The Misfits were really good, as always. There were some significant delays between songs as they retuned guitars or replaced Jerry’s broken basses, and a lot of “what should we play next?” banter with the crowd. I have seen them a few times over the last several years and the apparent lack of a setlist is always a thing… always questionable if it is real or not. Honestly, I could do without that. So many great songs, let’s just keep that insane energy going! But that aside, they put on a great set and when the songs were on, they were massive crowd-pleasers (literally and figuratively!). Danzig, nearing the venue curfew and in true Danzig fashion, clapped, “They are telling us we only have 10 minutes left. Well fuck it, we will keep playing!” The crowd was 100% down for it. The Misfits delivered and were an excellent way to bring the inaugural festival to a close with:

  • “Death Comes Ripping”
  • “I Turned Into a Martian”
  • “Horror Business”
  • “Vampira”
  • “Mommy, Can I Go Out and Kill Tonight?”
  • “Some Kinda Hate”
  • “London Dungeon”
  • “Where Eagles Dare”
  • “Teenagers From Mars”
  • “Children in Heat”
  • “Earth A.D.”
  • “Green Hell”
  • “Hollywood Babylon”
  • “Violent World”
  • “Night of the Living Dead”
  • “Hybrid Moments”
  • “Bullet”
  • “Who Killed Marilyn”
  • “Skulls”
  • “Attitude”
  • “All Hell Breaks Loose”
  • “Astro Zombies”
  • “Halloween”
  • “Last Caress”

And, naturally, an encore:

  • “20 Eyes”
  • “Die, Die My Darling”

While overall No Values was an epic day and a great time, there were a few shows we could not catch simply because there were four stages and overlapped set times. So, there were plenty of moments of “are we going to watch this entire set or cut out early to catch part of another?” One of my wishes would have been for this to be a two-day festival to allow for not only full sets to be seen, but to catch a lot more of the bands playing. There simply was no way to see everyone, which was a bummer. Some of the other highlight bands I heard about from others included L7, Hepcat, The Jesus Lizard, The Skeletones, and Viagra Boys. I also would have really loved to have seen The Dead Milkmen and Fidlar, both of whom I have heard were absolutely amazing. 

There were other issues many people were unhappy about and I think are fair game as part of a review, mainly traffic control and parking. Now, let’s be clear, this really has more to do with the venue, its location, and the Pomona PD and their handling of traffic. If you got to the venue before doors, you generally had little to no problems getting in. Thankfully for us, that was the case. We got there at 10:45am, parked, and were inside in time to catch Shattered Faith. However, if you did not get there before 11:30, you were apparently screwed. As many began attempting to arrive around doors or shortly thereafter, they found an absolute mess getting off the freeways and reaching the venue, and parking was a mess seeing as VIP parking was oversold, forcing people who paid good money to park far away from the gates they were promised immediate proximity to. I knew several people that relayed that it took them, no joke, THREE-TO-FIVE HOURS to get from the freeway into parking and then to the front gates! Social media was filled with very, very unhappy ticket holders, some who simply gave up and went home. And then again at the end of the night, unless you left early, you were likely stuck in a mess trying to get out from any exit and to any freeway. It took us personally over two hours to get out and the traffic control inside the parking lot kept rerouting traffic patterns back into themselves. It was not great.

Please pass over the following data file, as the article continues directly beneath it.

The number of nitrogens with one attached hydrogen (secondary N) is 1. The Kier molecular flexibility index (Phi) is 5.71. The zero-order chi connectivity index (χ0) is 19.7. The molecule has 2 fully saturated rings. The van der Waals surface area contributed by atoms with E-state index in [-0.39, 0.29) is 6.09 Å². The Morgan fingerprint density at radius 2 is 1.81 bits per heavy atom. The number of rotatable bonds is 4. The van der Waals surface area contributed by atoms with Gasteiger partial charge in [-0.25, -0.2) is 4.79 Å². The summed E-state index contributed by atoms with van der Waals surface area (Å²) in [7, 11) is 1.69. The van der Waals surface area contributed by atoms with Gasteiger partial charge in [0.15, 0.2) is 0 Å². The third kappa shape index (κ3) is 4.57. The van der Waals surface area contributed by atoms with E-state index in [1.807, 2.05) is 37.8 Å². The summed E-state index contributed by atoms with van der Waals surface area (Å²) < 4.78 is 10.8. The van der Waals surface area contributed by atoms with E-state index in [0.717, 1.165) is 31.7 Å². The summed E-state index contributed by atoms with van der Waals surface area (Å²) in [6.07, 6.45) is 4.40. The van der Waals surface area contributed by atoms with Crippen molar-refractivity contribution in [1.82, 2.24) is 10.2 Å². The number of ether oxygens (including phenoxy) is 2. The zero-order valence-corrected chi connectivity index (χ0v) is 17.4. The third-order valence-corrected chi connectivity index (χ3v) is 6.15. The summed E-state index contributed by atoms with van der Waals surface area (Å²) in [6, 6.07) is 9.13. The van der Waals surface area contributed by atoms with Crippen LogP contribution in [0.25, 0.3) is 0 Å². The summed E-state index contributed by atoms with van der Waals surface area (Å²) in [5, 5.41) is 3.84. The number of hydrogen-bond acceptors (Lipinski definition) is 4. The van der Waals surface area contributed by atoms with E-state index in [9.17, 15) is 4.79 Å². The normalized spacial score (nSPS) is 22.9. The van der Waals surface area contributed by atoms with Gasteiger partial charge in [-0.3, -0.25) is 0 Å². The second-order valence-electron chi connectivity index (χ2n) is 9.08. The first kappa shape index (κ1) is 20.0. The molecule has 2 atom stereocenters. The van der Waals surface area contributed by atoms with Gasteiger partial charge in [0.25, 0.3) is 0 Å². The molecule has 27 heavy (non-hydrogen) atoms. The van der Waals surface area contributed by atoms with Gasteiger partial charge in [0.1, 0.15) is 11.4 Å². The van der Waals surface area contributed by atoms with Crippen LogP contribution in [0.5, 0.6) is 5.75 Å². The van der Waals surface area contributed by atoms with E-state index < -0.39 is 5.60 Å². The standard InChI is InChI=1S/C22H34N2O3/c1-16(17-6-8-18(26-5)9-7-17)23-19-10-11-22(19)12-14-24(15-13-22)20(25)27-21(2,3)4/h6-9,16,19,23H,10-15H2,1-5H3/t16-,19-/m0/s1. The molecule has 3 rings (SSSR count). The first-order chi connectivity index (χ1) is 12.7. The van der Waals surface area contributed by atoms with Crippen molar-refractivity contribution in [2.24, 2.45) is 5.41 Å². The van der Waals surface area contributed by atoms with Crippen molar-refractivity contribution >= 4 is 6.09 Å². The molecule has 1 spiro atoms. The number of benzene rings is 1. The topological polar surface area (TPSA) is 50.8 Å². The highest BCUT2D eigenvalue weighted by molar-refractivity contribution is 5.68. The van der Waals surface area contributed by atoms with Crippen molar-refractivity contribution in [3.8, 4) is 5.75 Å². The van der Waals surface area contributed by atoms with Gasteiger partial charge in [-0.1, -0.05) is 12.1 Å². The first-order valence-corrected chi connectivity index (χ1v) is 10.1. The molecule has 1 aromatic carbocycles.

Again, this was not a promoter issue, but a venue and logistics issue.

Hopefully, if No Values occurs again in the future and I truly hope it does, they will find a solution to this very big problem.

Overall, No Values was a great festival. Once inside, the shows were great, the crowds were great, security was great, and it was a welcoming and safe environment. There were a few bands not on the list that could have been added, so maybe in the future. While I am getting too old to sprint around festivals like this for much longer, I hope to be back next year, for sure — especially if it becomes a two-day show! 

Photography by Shane Pase; recap by Ian & Shane Pase